The analyses were conducted by researchers at the University of Missouri and are published in
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"Our findings provide insight into the unique developmental patterns of symptoms of depression for Indigenous youth," notes Miriam M. Martinez, an assistant research professor of human development and family science at the University of Missouri, who conducted the analyses.
"Since Indigenous youth may be at greater risk for psychological problems like depression due to their disproportionate exposure to stressful experiences, such as poverty, substance use, and abuse, physical illness, and trauma from maltreatment, our findings can help clinicians and other mental health practitioners, including counselors and social workers, identify at-risk adolescents for targeted prevention and intervention."
Researchers interviewed 674 North American Indigenous adolescents annually from 2002 to 2009, starting when they were 11 to 12 years old and continuing until they were 17 to 18 years old. The youth were part of a longitudinal study by researchers at the University of Nebraska-Lincoln that examined culture-specific risk and resilience factors among Indigenous adolescents. That study was designed in partnership with three U.S. American Indian reservations and four Canadian First National reserves. Participants were youth who were part of Indigenous groups that were the original settlers of their regions, including Native Americans and Canadian First Nations. About half the participants reported a gross annual household income below $25,000.
Symptoms of depression were measured with a standardized diagnostic test that was adapted for cultural appropriateness. The study took into account the youth's gender, early puberty-related development, perceived experiences with discrimination, and a history of major depression in the youth's caregivers. The researchers also assessed the youth's use of alcohol.
The study found that the following Indigenous youth were at greater risk of experiencing high levels of depressive symptoms:
- Girls and youth who perceived that they had experienced discrimination in early adolescence,
- Teens who had early puberty-related development, and
- Adolescents who had a primary caretaker with a history of major depression.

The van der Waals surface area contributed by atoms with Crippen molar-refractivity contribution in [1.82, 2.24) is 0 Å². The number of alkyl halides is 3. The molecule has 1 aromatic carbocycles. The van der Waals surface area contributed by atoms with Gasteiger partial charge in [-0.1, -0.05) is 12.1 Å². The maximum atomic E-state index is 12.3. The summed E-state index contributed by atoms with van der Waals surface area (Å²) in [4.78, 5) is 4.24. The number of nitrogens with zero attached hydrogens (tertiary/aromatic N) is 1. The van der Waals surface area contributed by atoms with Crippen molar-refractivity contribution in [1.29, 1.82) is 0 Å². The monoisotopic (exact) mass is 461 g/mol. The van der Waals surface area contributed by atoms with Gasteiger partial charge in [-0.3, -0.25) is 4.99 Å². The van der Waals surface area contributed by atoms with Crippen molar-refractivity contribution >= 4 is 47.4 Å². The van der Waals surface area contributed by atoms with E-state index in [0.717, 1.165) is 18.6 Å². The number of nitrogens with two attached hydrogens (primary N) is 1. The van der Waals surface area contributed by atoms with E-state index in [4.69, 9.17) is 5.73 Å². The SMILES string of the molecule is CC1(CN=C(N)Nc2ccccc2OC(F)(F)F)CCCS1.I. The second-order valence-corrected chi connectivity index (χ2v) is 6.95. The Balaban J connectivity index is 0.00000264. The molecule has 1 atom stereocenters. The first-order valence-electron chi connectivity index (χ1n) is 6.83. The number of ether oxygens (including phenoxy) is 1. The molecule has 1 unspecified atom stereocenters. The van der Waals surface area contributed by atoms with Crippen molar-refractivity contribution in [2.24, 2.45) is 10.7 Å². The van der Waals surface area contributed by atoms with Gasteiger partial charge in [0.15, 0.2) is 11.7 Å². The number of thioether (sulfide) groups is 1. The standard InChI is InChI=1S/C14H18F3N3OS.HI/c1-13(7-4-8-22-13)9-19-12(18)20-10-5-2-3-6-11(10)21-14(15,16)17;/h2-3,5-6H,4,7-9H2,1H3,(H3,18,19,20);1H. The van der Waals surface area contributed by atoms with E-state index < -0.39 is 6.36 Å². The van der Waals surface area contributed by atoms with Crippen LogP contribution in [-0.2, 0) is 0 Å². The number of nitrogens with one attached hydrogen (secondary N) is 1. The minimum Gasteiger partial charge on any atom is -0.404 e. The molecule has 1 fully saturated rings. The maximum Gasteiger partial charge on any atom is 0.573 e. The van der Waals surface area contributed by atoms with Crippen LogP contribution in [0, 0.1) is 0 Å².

Youth who experienced sustained high levels of symptoms of depression had the greatest risk of developing an alcohol-use disorder during adolescence; almost 33% of the study's participants met the diagnostic criteria for this disorder by the time they were 17 and 18 years old.
Researchers also identified four developmental patterns of depressive symptoms in the participants:
Almost 37% of the youth had relatively low levels of depressive symptoms that decreased slightly over time,
7.6% of the youth had low initial levels of depressive symptoms that increased sharply after ages 13 and 14,
34% of the youth had high initial levels of symptoms of depression that increased slightly between ages 11 and 12 and ages 13 and 14 but decreased steadily after that, and
21% of the youth had high levels of symptoms of depression that were relatively stable across time.
The authors of the study caution that because they looked at youth from a single cultural group and because Indigenous populations differ, it is not possible to generalize their findings to Indigenous youth from other cultural groups.
"Our findings show that youth who felt they had been discriminated against when they were 12 were more likely to experience high levels of depression in early and later adolescence," explains Brian E. Armenta, an assistant research professor of psychological sciences at the University of Missouri, who co-authored the study. "They also suggest that the mental health of Indigenous youth may be improved by addressing the ways they understand and respond to such discrimination."
"When parents or other caregivers, teachers, and mental health professionals teach ethnic-minority adolescents, directly and indirectly, to take pride in their heritage and how to cope with discrimination, it can reduce the negative consequences of these experiences," Armenta adds. "These lessons can also be integrated into existing prevention and intervention programs aimed at improving the well-being of Indigenous youth."